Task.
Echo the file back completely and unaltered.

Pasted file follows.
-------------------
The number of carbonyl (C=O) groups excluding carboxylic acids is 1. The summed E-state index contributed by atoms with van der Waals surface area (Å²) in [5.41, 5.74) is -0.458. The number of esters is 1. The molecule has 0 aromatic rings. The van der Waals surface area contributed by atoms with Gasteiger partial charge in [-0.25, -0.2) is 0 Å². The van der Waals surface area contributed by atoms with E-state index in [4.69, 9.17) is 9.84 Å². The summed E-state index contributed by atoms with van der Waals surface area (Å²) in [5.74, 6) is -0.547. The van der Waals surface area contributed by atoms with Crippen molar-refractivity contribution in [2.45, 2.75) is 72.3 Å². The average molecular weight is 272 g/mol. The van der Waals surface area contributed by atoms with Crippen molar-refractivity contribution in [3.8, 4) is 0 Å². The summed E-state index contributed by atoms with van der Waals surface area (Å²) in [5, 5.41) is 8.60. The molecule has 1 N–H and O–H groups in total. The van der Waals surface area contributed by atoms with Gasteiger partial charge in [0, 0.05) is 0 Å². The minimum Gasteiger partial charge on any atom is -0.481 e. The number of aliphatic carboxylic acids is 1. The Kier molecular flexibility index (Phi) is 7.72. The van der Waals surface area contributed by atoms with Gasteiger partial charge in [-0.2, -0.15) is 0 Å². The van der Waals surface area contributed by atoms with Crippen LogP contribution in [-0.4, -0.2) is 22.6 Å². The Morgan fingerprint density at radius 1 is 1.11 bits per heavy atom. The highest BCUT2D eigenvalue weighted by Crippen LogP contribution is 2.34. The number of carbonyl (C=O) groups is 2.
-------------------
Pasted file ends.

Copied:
The number of carbonyl (C=O) groups excluding carboxylic acids is 1. The summed E-state index contributed by atoms with van der Waals surface area (Å²) in [5.41, 5.74) is -0.458. The number of esters is 1. The molecule has 0 aromatic rings. The van der Waals surface area contributed by atoms with Gasteiger partial charge in [-0.25, -0.2) is 0 Å². The van der Waals surface area contributed by atoms with E-state index in [4.69, 9.17) is 9.84 Å². The summed E-state index contributed by atoms with van der Waals surface area (Å²) in [5.74, 6) is -0.547. The van der Waals surface area contributed by atoms with Crippen molar-refractivity contribution in [2.45, 2.75) is 72.3 Å². The average molecular weight is 272 g/mol. The van der Waals surface area contributed by atoms with Crippen molar-refractivity contribution in [3.8, 4) is 0 Å². The summed E-state index contributed by atoms with van der Waals surface area (Å²) in [5, 5.41) is 8.60. The molecule has 1 N–H and O–H groups in total. The van der Waals surface area contributed by atoms with Gasteiger partial charge in [0, 0.05) is 0 Å². The minimum Gasteiger partial charge on any atom is -0.481 e. The number of aliphatic carboxylic acids is 1. The Kier molecular flexibility index (Phi) is 7.72. The van der Waals surface area contributed by atoms with Gasteiger partial charge in [-0.2, -0.15) is 0 Å². The van der Waals surface area contributed by atoms with Crippen LogP contribution in [-0.4, -0.2) is 22.6 Å². The Morgan fingerprint density at radius 1 is 1.11 bits per heavy atom. The highest BCUT2D eigenvalue weighted by Crippen LogP contribution is 2.34. The number of carbonyl (C=O) groups is 2.